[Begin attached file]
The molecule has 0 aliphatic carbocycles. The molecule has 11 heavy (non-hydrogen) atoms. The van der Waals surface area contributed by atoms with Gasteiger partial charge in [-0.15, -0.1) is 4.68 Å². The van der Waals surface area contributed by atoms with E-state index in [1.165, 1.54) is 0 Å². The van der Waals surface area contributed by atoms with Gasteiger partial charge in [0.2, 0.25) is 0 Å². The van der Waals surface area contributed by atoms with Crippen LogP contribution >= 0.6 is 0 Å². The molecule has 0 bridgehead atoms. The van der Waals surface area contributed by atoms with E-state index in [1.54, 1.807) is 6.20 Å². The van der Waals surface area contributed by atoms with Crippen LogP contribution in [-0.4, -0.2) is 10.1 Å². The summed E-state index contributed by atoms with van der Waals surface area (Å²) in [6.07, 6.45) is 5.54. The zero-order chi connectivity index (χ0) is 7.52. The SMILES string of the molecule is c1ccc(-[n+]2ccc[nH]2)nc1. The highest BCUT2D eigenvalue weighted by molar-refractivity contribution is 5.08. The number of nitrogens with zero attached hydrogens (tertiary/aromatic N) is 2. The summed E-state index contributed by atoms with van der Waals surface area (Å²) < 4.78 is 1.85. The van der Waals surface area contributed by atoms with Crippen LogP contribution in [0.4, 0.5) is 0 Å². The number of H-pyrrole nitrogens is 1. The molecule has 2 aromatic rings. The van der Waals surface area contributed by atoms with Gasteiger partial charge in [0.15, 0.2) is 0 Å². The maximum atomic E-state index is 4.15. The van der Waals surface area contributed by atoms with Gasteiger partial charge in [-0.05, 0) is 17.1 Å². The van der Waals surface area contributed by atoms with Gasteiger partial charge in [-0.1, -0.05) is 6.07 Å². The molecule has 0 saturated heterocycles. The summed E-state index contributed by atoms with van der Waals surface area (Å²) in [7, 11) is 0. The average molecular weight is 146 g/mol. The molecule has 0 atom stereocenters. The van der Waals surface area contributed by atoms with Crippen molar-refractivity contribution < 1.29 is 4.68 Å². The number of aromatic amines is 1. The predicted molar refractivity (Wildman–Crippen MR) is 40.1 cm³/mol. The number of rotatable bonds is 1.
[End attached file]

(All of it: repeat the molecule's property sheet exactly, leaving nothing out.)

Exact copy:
The molecule has 0 aliphatic carbocycles. The molecule has 11 heavy (non-hydrogen) atoms. The van der Waals surface area contributed by atoms with Gasteiger partial charge in [-0.15, -0.1) is 4.68 Å². The van der Waals surface area contributed by atoms with E-state index in [1.165, 1.54) is 0 Å². The van der Waals surface area contributed by atoms with Gasteiger partial charge in [0.2, 0.25) is 0 Å². The van der Waals surface area contributed by atoms with Crippen LogP contribution >= 0.6 is 0 Å². The molecule has 0 bridgehead atoms. The van der Waals surface area contributed by atoms with E-state index in [1.54, 1.807) is 6.20 Å². The van der Waals surface area contributed by atoms with Crippen LogP contribution in [-0.4, -0.2) is 10.1 Å². The summed E-state index contributed by atoms with van der Waals surface area (Å²) in [6.07, 6.45) is 5.54. The zero-order chi connectivity index (χ0) is 7.52. The SMILES string of the molecule is c1ccc(-[n+]2ccc[nH]2)nc1. The highest BCUT2D eigenvalue weighted by molar-refractivity contribution is 5.08. The number of nitrogens with zero attached hydrogens (tertiary/aromatic N) is 2. The summed E-state index contributed by atoms with van der Waals surface area (Å²) < 4.78 is 1.85. The van der Waals surface area contributed by atoms with Crippen LogP contribution in [0.4, 0.5) is 0 Å². The number of H-pyrrole nitrogens is 1. The molecule has 2 aromatic rings. The van der Waals surface area contributed by atoms with Gasteiger partial charge in [0.15, 0.2) is 0 Å². The maximum atomic E-state index is 4.15. The van der Waals surface area contributed by atoms with Gasteiger partial charge in [-0.05, 0) is 17.1 Å². The van der Waals surface area contributed by atoms with Gasteiger partial charge in [-0.1, -0.05) is 6.07 Å². The molecule has 0 saturated heterocycles. The summed E-state index contributed by atoms with van der Waals surface area (Å²) in [7, 11) is 0. The average molecular weight is 146 g/mol. The molecule has 0 atom stereocenters. The van der Waals surface area contributed by atoms with Crippen molar-refractivity contribution < 1.29 is 4.68 Å². The number of aromatic amines is 1. The predicted molar refractivity (Wildman–Crippen MR) is 40.1 cm³/mol. The number of rotatable bonds is 1.